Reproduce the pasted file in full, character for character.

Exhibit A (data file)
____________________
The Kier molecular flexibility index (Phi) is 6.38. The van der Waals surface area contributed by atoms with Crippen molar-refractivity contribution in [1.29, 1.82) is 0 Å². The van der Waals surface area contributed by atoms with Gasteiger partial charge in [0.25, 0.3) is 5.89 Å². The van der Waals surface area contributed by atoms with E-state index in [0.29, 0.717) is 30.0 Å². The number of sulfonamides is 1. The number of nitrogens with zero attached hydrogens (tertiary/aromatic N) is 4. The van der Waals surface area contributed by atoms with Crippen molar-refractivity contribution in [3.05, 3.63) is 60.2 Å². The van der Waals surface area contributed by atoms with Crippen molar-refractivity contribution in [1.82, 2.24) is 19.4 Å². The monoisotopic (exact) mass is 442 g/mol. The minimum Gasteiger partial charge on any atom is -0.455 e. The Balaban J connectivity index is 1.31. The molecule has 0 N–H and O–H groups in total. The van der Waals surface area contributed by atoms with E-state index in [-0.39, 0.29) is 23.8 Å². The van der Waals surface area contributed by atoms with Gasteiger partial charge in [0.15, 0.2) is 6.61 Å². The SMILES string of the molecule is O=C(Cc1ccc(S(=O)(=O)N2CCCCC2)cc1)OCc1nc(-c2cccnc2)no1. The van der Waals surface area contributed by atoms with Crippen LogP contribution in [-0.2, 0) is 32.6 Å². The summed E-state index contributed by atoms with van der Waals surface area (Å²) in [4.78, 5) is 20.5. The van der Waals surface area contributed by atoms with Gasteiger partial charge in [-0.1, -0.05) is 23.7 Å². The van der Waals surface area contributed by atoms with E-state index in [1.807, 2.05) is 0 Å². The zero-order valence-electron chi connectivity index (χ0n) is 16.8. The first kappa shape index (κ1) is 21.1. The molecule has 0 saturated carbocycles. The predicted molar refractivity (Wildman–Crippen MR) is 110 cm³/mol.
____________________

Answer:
The Kier molecular flexibility index (Phi) is 6.38. The van der Waals surface area contributed by atoms with Crippen molar-refractivity contribution in [1.29, 1.82) is 0 Å². The van der Waals surface area contributed by atoms with Gasteiger partial charge in [0.25, 0.3) is 5.89 Å². The van der Waals surface area contributed by atoms with E-state index in [0.29, 0.717) is 30.0 Å². The number of sulfonamides is 1. The number of nitrogens with zero attached hydrogens (tertiary/aromatic N) is 4. The van der Waals surface area contributed by atoms with Crippen molar-refractivity contribution in [3.05, 3.63) is 60.2 Å². The van der Waals surface area contributed by atoms with Crippen molar-refractivity contribution in [1.82, 2.24) is 19.4 Å². The monoisotopic (exact) mass is 442 g/mol. The minimum Gasteiger partial charge on any atom is -0.455 e. The Balaban J connectivity index is 1.31. The molecule has 0 N–H and O–H groups in total. The van der Waals surface area contributed by atoms with E-state index in [-0.39, 0.29) is 23.8 Å². The van der Waals surface area contributed by atoms with Gasteiger partial charge in [0.15, 0.2) is 6.61 Å². The SMILES string of the molecule is O=C(Cc1ccc(S(=O)(=O)N2CCCCC2)cc1)OCc1nc(-c2cccnc2)no1. The van der Waals surface area contributed by atoms with Crippen LogP contribution in [-0.2, 0) is 32.6 Å². The summed E-state index contributed by atoms with van der Waals surface area (Å²) in [4.78, 5) is 20.5. The van der Waals surface area contributed by atoms with Gasteiger partial charge in [-0.1, -0.05) is 23.7 Å². The van der Waals surface area contributed by atoms with E-state index in [1.807, 2.05) is 0 Å². The zero-order valence-electron chi connectivity index (χ0n) is 16.8. The first kappa shape index (κ1) is 21.1. The molecule has 0 saturated carbocycles. The predicted molar refractivity (Wildman–Crippen MR) is 110 cm³/mol.